Ghosts of Presents Past

The 1960s

by Jessy Krupa

29 December 2010

Here’s a look at gifts from over 40 years ago.

Now that the Christmas season has passed and the gifts have already been received, let’s take a nostalgic look at popular gifts through the years. The 1960’s saw the introduction of many gifts that are still popular today.

Milton Bradley Mystery Date Board Game: The original 1965 version costs over $100 online, but a 2005 version is more readily available. (I personally have the High School Musical version.)


G.I. Joe: The 2009 G.I. Joe movie did well at the box office, creating a whole new generation of the action figures.


The Hula Hoop & The Frisbee: Every American kid probably has these now, but they were highly coveted in the 1960s. Who hasn’t heard Alvin plead for a hula hoop in “The Chipmunk Song”?


Rock’ em Sock’ em Robots: Yes, new versions of “the red rocker” and “the blue bomber” are still being sold in stores!


Polaroid Swinger Camera: An inexpensive film camera was a popular gift for those too old for toys. Polaroid stopped producing film cameras in 2008, but it has been rumored that the company may bring them back soon.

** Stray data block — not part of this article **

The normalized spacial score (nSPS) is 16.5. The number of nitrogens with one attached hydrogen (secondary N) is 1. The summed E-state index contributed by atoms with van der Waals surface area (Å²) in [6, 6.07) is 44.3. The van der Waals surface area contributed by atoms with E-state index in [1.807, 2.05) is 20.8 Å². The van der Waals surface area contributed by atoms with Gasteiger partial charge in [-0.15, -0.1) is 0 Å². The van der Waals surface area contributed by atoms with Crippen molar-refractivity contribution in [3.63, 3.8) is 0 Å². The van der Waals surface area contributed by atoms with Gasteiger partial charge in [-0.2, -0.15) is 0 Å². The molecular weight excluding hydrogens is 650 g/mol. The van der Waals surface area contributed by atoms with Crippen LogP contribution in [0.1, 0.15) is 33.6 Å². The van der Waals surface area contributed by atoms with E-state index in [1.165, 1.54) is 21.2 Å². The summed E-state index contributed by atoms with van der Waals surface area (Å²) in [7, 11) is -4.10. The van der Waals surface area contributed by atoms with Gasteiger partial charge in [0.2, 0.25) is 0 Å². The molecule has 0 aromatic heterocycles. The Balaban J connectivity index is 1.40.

Albums by the Beatles: The Beatles’ Story, Beatles ‘65, Rubber Soul, Magical Mystery Tour, The Beatles, and Abbey Road were all released in time for the Christmas season. Also, starting in 1963, the group sent out annual Christmas-themed records for members of their fan club. While last year saw the October release of remastered Beatles CDs, the band’s music just now made it to iTunes. Many people probably got a Beatles-themed iTunes gift card this year.



We all know how critical it is to keep independent voices alive and strong online. Please consider a donation to support our work as an independent publisher devoted to the arts and humanities. Your donation will help PopMatters stay viable through these changing and challenging times where advertising no longer covers our costs. We need your help to keep PopMatters publishing. Thank you.


//Mixed media

'Fire Emblem Heroes' Is a Bad Crossover

// Moving Pixels

"Fire Emblem Heroes desperately and shamelessly wants to monetize our love for these characters, yet it has no idea why we came to love them in the first place.

READ the article